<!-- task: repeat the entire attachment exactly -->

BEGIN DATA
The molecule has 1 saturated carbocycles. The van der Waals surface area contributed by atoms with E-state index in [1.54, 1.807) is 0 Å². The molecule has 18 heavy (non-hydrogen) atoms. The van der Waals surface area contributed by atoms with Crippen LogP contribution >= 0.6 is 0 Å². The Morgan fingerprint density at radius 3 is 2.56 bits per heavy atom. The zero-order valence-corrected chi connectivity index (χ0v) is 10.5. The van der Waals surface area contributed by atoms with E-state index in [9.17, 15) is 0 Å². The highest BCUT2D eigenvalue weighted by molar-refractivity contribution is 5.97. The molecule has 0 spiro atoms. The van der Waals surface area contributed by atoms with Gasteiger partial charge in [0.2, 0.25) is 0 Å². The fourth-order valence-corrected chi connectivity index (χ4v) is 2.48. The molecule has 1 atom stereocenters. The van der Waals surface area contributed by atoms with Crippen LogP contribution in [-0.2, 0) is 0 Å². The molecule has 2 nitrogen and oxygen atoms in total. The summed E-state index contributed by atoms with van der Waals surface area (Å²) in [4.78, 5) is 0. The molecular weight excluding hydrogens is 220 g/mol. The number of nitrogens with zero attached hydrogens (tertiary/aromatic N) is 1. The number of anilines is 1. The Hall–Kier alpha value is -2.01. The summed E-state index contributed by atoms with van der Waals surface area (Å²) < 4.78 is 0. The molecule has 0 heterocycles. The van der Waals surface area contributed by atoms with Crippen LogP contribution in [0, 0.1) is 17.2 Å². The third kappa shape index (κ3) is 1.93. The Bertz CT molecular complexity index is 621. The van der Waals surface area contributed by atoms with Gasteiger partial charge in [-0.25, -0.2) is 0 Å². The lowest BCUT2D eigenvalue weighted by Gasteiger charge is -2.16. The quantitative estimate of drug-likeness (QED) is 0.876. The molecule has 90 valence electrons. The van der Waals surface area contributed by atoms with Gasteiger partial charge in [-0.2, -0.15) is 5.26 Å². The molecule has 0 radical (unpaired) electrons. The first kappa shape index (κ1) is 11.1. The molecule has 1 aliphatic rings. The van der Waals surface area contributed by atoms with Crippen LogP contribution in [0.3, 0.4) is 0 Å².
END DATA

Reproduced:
The molecule has 1 saturated carbocycles. The van der Waals surface area contributed by atoms with E-state index in [1.54, 1.807) is 0 Å². The molecule has 18 heavy (non-hydrogen) atoms. The van der Waals surface area contributed by atoms with Crippen LogP contribution >= 0.6 is 0 Å². The Morgan fingerprint density at radius 3 is 2.56 bits per heavy atom. The zero-order valence-corrected chi connectivity index (χ0v) is 10.5. The van der Waals surface area contributed by atoms with E-state index in [9.17, 15) is 0 Å². The highest BCUT2D eigenvalue weighted by molar-refractivity contribution is 5.97. The molecule has 0 spiro atoms. The van der Waals surface area contributed by atoms with Gasteiger partial charge in [0.2, 0.25) is 0 Å². The fourth-order valence-corrected chi connectivity index (χ4v) is 2.48. The molecule has 1 atom stereocenters. The van der Waals surface area contributed by atoms with Crippen LogP contribution in [-0.2, 0) is 0 Å². The molecule has 2 nitrogen and oxygen atoms in total. The summed E-state index contributed by atoms with van der Waals surface area (Å²) in [4.78, 5) is 0. The molecular weight excluding hydrogens is 220 g/mol. The number of nitrogens with zero attached hydrogens (tertiary/aromatic N) is 1. The number of anilines is 1. The Hall–Kier alpha value is -2.01. The summed E-state index contributed by atoms with van der Waals surface area (Å²) < 4.78 is 0. The molecule has 0 heterocycles. The van der Waals surface area contributed by atoms with Crippen LogP contribution in [0, 0.1) is 17.2 Å². The third kappa shape index (κ3) is 1.93. The Bertz CT molecular complexity index is 621. The van der Waals surface area contributed by atoms with Gasteiger partial charge in [-0.25, -0.2) is 0 Å². The lowest BCUT2D eigenvalue weighted by Gasteiger charge is -2.16. The quantitative estimate of drug-likeness (QED) is 0.876. The molecule has 90 valence electrons. The van der Waals surface area contributed by atoms with Gasteiger partial charge in [-0.2, -0.15) is 5.26 Å². The molecule has 0 radical (unpaired) electrons. The first kappa shape index (κ1) is 11.1. The molecule has 1 aliphatic rings. The van der Waals surface area contributed by atoms with Crippen LogP contribution in [0.3, 0.4) is 0 Å².